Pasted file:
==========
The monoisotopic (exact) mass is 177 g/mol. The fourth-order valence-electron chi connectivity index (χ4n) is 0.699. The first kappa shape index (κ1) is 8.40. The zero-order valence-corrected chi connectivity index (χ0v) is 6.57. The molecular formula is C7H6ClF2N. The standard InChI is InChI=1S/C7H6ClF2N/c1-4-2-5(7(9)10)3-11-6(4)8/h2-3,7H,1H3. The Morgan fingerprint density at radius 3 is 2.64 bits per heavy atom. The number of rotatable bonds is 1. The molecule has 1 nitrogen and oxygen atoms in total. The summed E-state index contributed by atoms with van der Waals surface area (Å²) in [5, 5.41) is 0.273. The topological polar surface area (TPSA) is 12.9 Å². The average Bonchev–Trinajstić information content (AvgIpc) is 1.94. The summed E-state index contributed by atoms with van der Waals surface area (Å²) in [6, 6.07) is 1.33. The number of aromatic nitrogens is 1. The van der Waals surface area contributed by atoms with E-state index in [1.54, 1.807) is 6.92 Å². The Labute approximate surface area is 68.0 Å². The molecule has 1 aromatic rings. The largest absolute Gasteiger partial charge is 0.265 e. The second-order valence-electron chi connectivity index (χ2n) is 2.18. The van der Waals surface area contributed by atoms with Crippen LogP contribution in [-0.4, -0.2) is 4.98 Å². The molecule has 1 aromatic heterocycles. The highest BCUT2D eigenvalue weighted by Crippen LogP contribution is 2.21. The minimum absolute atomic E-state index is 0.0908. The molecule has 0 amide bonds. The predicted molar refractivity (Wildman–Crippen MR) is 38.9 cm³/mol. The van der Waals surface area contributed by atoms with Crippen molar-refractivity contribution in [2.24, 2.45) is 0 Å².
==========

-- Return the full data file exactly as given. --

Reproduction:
The monoisotopic (exact) mass is 177 g/mol. The fourth-order valence-electron chi connectivity index (χ4n) is 0.699. The first kappa shape index (κ1) is 8.40. The zero-order valence-corrected chi connectivity index (χ0v) is 6.57. The molecular formula is C7H6ClF2N. The standard InChI is InChI=1S/C7H6ClF2N/c1-4-2-5(7(9)10)3-11-6(4)8/h2-3,7H,1H3. The Morgan fingerprint density at radius 3 is 2.64 bits per heavy atom. The number of rotatable bonds is 1. The molecule has 1 nitrogen and oxygen atoms in total. The summed E-state index contributed by atoms with van der Waals surface area (Å²) in [5, 5.41) is 0.273. The topological polar surface area (TPSA) is 12.9 Å². The average Bonchev–Trinajstić information content (AvgIpc) is 1.94. The summed E-state index contributed by atoms with van der Waals surface area (Å²) in [6, 6.07) is 1.33. The number of aromatic nitrogens is 1. The van der Waals surface area contributed by atoms with E-state index in [1.54, 1.807) is 6.92 Å². The Labute approximate surface area is 68.0 Å². The molecule has 1 aromatic rings. The largest absolute Gasteiger partial charge is 0.265 e. The second-order valence-electron chi connectivity index (χ2n) is 2.18. The van der Waals surface area contributed by atoms with Crippen LogP contribution in [-0.4, -0.2) is 4.98 Å². The molecule has 1 aromatic heterocycles. The highest BCUT2D eigenvalue weighted by Crippen LogP contribution is 2.21. The minimum absolute atomic E-state index is 0.0908. The molecule has 0 amide bonds. The predicted molar refractivity (Wildman–Crippen MR) is 38.9 cm³/mol. The van der Waals surface area contributed by atoms with Crippen molar-refractivity contribution in [2.24, 2.45) is 0 Å².